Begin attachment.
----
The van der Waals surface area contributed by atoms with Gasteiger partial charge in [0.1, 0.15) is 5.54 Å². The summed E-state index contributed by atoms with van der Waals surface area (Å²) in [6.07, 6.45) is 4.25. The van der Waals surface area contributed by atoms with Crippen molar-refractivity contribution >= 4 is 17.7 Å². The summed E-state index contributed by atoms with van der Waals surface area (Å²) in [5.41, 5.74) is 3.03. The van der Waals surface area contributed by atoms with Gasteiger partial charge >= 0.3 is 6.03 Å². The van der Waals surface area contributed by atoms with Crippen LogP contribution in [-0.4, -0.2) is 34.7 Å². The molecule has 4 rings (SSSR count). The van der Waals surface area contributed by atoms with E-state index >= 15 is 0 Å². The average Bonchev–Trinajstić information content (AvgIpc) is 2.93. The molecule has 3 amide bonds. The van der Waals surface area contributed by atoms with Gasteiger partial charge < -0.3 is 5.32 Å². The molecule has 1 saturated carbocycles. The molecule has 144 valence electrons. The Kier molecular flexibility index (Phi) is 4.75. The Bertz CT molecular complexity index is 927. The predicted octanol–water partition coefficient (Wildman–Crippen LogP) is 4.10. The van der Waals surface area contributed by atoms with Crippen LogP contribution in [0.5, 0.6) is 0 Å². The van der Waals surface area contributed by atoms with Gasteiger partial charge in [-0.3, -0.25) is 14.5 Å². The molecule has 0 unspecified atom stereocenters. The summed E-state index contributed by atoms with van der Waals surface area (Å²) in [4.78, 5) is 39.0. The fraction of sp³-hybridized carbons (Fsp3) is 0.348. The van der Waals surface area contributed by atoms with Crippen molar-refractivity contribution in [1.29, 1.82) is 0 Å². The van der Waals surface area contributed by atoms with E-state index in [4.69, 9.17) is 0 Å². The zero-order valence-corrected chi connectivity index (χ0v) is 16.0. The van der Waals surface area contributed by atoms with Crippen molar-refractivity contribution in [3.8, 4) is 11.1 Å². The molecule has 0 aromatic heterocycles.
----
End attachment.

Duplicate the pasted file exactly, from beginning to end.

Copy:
The van der Waals surface area contributed by atoms with Gasteiger partial charge in [0.1, 0.15) is 5.54 Å². The summed E-state index contributed by atoms with van der Waals surface area (Å²) in [6.07, 6.45) is 4.25. The van der Waals surface area contributed by atoms with Crippen molar-refractivity contribution >= 4 is 17.7 Å². The summed E-state index contributed by atoms with van der Waals surface area (Å²) in [5.41, 5.74) is 3.03. The van der Waals surface area contributed by atoms with Gasteiger partial charge >= 0.3 is 6.03 Å². The van der Waals surface area contributed by atoms with Crippen LogP contribution in [-0.4, -0.2) is 34.7 Å². The molecule has 4 rings (SSSR count). The van der Waals surface area contributed by atoms with E-state index >= 15 is 0 Å². The average Bonchev–Trinajstić information content (AvgIpc) is 2.93. The molecule has 3 amide bonds. The van der Waals surface area contributed by atoms with Gasteiger partial charge < -0.3 is 5.32 Å². The molecule has 1 saturated carbocycles. The molecule has 144 valence electrons. The Kier molecular flexibility index (Phi) is 4.75. The Bertz CT molecular complexity index is 927. The predicted octanol–water partition coefficient (Wildman–Crippen LogP) is 4.10. The van der Waals surface area contributed by atoms with Crippen LogP contribution in [0.5, 0.6) is 0 Å². The van der Waals surface area contributed by atoms with Gasteiger partial charge in [-0.3, -0.25) is 14.5 Å². The molecule has 0 unspecified atom stereocenters. The summed E-state index contributed by atoms with van der Waals surface area (Å²) in [4.78, 5) is 39.0. The fraction of sp³-hybridized carbons (Fsp3) is 0.348. The van der Waals surface area contributed by atoms with Crippen molar-refractivity contribution in [1.29, 1.82) is 0 Å². The van der Waals surface area contributed by atoms with E-state index in [4.69, 9.17) is 0 Å². The zero-order valence-corrected chi connectivity index (χ0v) is 16.0. The van der Waals surface area contributed by atoms with Crippen molar-refractivity contribution in [3.8, 4) is 11.1 Å². The molecule has 0 aromatic heterocycles.